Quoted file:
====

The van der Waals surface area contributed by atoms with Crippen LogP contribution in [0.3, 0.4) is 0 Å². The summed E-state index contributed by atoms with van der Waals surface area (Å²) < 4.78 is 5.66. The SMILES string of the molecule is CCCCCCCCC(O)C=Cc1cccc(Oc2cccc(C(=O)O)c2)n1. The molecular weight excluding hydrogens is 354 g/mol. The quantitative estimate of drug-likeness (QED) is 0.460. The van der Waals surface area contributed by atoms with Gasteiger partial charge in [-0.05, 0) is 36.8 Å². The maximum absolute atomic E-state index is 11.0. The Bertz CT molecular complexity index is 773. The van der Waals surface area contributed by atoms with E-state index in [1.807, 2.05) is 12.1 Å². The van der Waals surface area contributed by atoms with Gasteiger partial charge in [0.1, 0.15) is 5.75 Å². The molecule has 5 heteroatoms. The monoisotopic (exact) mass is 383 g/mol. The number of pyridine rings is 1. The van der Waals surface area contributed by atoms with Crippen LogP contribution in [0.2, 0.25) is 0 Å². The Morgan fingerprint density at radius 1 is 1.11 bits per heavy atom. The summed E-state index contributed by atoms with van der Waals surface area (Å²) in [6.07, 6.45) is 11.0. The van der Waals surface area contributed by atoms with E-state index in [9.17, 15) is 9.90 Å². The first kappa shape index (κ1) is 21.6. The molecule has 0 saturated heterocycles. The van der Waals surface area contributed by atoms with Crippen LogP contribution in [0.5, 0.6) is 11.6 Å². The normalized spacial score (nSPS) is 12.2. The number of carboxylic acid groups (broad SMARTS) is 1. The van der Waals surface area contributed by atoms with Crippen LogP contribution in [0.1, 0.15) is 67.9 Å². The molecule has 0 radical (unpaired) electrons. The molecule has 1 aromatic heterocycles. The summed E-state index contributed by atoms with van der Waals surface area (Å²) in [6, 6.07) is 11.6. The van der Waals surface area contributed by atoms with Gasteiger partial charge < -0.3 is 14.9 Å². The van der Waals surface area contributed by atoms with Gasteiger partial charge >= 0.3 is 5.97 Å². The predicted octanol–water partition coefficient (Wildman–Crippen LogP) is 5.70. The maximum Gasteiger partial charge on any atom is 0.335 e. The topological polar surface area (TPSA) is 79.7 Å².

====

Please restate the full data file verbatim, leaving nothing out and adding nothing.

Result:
The van der Waals surface area contributed by atoms with Crippen LogP contribution in [0.3, 0.4) is 0 Å². The summed E-state index contributed by atoms with van der Waals surface area (Å²) < 4.78 is 5.66. The SMILES string of the molecule is CCCCCCCCC(O)C=Cc1cccc(Oc2cccc(C(=O)O)c2)n1. The molecular weight excluding hydrogens is 354 g/mol. The quantitative estimate of drug-likeness (QED) is 0.460. The van der Waals surface area contributed by atoms with Gasteiger partial charge in [-0.05, 0) is 36.8 Å². The maximum absolute atomic E-state index is 11.0. The Bertz CT molecular complexity index is 773. The van der Waals surface area contributed by atoms with E-state index in [1.807, 2.05) is 12.1 Å². The van der Waals surface area contributed by atoms with Gasteiger partial charge in [0.1, 0.15) is 5.75 Å². The molecule has 5 heteroatoms. The monoisotopic (exact) mass is 383 g/mol. The number of pyridine rings is 1. The van der Waals surface area contributed by atoms with Crippen LogP contribution in [0.2, 0.25) is 0 Å². The Morgan fingerprint density at radius 1 is 1.11 bits per heavy atom. The summed E-state index contributed by atoms with van der Waals surface area (Å²) in [6.07, 6.45) is 11.0. The van der Waals surface area contributed by atoms with E-state index in [9.17, 15) is 9.90 Å². The first kappa shape index (κ1) is 21.6. The molecule has 0 saturated heterocycles. The van der Waals surface area contributed by atoms with Crippen LogP contribution in [0.5, 0.6) is 11.6 Å². The normalized spacial score (nSPS) is 12.2. The number of carboxylic acid groups (broad SMARTS) is 1. The van der Waals surface area contributed by atoms with Crippen LogP contribution in [0.1, 0.15) is 67.9 Å². The molecule has 0 radical (unpaired) electrons. The molecule has 1 aromatic heterocycles. The summed E-state index contributed by atoms with van der Waals surface area (Å²) in [6, 6.07) is 11.6. The van der Waals surface area contributed by atoms with Gasteiger partial charge < -0.3 is 14.9 Å². The van der Waals surface area contributed by atoms with Gasteiger partial charge >= 0.3 is 5.97 Å². The predicted octanol–water partition coefficient (Wildman–Crippen LogP) is 5.70. The maximum Gasteiger partial charge on any atom is 0.335 e. The topological polar surface area (TPSA) is 79.7 Å².